May 8, 2018
Several big names in auto manufacturing have already teamed up to produce an ultra-fast electric car charging network in Europe. At 350kW, this charger could enable better use of electric vehicles. However, the groundwork is already being laid for improving the charge rate to 450kW.
Known simply as IONITY, this super-fast charging station is perhaps one of the most innovative projects to come out of the electric vehicle infrastructure sector in quite a while.
This network of auto manufacturers and innovators have planned 400 stations all across Europe by 2020. The project started with a goal of 20 stations by the end of 2017 and is continuing to push forward. Shell is the newest company to come on board the collaboration and is aiding in bringing the total locations to 18 different countries, including Belgium, France, Great Britain, the Netherlands, Austria, Poland, Slovakia, Slovenia, the Czech Republic and Hungary.
As the leader of the project, BMW has chosen to partner with several other well-known names in the automotive world such as Porsche, Allegro, and Siemens. This endeavor has already garnered the support of the German Federal Ministry of Transport and Digital Infrastructure. They have given the project a €7.8 million grant, which is supervised by the National Hydrogen and Fuel Cell Technology Organization (NOW).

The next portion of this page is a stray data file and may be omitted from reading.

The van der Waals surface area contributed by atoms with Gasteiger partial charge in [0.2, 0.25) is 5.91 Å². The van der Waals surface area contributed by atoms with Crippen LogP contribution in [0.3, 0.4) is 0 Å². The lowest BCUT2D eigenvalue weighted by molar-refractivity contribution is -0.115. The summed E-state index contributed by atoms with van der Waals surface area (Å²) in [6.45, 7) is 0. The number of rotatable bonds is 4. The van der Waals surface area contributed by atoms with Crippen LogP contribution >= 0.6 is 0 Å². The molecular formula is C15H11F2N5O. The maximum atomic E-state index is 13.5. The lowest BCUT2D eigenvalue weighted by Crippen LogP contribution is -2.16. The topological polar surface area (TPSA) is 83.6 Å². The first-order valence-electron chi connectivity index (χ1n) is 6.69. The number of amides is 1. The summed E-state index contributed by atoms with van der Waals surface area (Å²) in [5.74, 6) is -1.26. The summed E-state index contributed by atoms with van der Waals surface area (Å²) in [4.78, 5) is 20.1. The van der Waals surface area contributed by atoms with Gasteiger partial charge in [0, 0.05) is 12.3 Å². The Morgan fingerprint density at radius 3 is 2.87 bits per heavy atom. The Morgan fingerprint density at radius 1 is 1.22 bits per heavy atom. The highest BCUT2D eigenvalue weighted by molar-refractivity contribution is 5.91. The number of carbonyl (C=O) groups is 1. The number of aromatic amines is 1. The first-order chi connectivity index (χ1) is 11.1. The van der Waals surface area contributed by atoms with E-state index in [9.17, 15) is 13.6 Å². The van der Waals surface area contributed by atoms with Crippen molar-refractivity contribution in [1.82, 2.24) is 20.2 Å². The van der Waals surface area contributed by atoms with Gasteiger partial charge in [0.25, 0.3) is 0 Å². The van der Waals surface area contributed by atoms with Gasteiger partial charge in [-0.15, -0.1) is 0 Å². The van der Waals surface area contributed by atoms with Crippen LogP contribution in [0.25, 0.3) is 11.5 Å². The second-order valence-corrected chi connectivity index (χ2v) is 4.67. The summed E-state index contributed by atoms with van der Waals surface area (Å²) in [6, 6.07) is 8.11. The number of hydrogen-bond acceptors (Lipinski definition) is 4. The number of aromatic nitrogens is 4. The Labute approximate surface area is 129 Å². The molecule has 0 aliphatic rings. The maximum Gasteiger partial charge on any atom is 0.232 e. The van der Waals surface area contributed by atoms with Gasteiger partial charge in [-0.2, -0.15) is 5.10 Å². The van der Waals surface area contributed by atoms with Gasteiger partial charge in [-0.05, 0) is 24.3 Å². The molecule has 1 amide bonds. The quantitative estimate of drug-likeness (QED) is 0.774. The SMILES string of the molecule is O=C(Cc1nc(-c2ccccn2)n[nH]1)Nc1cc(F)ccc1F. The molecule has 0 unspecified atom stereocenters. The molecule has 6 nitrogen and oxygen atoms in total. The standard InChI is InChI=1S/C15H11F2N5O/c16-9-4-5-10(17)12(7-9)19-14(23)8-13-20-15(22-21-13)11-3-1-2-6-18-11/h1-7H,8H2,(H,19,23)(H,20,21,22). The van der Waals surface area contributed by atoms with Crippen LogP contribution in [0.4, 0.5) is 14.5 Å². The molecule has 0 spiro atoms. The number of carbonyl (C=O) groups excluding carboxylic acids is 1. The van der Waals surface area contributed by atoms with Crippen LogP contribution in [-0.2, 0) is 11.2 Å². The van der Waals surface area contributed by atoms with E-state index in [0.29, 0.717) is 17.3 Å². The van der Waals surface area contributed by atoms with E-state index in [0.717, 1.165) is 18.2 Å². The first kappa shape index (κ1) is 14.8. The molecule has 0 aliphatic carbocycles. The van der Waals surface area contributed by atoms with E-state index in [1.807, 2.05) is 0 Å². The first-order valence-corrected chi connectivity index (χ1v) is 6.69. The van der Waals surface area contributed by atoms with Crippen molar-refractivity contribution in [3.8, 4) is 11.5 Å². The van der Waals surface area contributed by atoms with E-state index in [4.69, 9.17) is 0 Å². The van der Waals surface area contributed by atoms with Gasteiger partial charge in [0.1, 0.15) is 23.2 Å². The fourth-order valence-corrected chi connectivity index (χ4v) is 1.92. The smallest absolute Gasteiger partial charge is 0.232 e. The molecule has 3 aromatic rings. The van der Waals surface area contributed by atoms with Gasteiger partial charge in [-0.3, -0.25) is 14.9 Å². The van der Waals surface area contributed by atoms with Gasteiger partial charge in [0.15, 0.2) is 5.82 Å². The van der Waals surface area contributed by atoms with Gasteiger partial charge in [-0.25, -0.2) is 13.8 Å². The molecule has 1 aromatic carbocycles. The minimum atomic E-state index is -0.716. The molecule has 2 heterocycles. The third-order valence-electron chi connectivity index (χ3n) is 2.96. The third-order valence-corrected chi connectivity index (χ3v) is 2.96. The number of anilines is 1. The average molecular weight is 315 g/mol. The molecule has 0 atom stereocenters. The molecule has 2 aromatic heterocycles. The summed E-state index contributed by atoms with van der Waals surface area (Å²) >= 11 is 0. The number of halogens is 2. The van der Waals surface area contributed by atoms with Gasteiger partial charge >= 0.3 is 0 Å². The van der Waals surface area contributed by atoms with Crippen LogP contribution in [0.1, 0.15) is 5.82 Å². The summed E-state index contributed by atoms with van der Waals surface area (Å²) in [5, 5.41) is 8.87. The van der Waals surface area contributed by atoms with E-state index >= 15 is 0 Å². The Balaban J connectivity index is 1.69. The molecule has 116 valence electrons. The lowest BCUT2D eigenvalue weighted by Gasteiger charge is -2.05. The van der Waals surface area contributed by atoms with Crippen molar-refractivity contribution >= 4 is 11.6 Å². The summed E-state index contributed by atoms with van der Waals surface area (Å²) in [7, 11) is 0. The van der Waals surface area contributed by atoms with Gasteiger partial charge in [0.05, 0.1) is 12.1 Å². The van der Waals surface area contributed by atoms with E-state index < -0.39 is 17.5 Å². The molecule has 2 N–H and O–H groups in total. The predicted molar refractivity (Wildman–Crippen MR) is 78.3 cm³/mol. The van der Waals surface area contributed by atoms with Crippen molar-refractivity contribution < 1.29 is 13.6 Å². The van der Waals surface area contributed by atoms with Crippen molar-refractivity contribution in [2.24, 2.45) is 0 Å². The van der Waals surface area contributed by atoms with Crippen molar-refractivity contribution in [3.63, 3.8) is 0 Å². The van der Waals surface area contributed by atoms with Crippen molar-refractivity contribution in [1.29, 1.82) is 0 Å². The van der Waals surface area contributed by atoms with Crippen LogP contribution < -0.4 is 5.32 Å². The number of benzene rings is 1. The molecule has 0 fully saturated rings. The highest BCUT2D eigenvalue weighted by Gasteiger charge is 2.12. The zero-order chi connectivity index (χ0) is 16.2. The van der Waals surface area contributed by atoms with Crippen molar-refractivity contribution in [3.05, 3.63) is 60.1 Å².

The majority of the project’s focus will be on improving charging rates with the already in service Combined Charging System (CCS). However, it will have a voltage of 900, an amplitude of 500, and the new and improved charge rate of 450kW. Collaborators of this group say that it is ideal as it will charge the average long-range electric car in approximately 15 minutes. Another goal of the project is to find ways to cool the charging cables, plugs, and vehicle power sockets while the charging process is taking place. In addition, they are also exploring options for an automated registration and billing process for electric car consumers that use the system.
Experts have weighed in that 450kW is an obtainable goal for passenger battery-powered cars. Although, they are realistic in reminding us that passenger cars will never be able to take the higher charge rates that buses and trucks can. Critics of the project point out that most car charging is done overnight or when the electric car is parked for a long period of time. This leaves consumers with little need or desire to have an electric car that charges as fast as a gas tank fill would take. They also argue that it is not just the charging stations that need to improve but the battery and vehicles themselves.
All factors considered, there is no denying that a 15-minute charge would enable more convenience in long-distance travel in electric cars. Many in the industry and even consumers would like to see more automakers collaborate on these kinds of projects.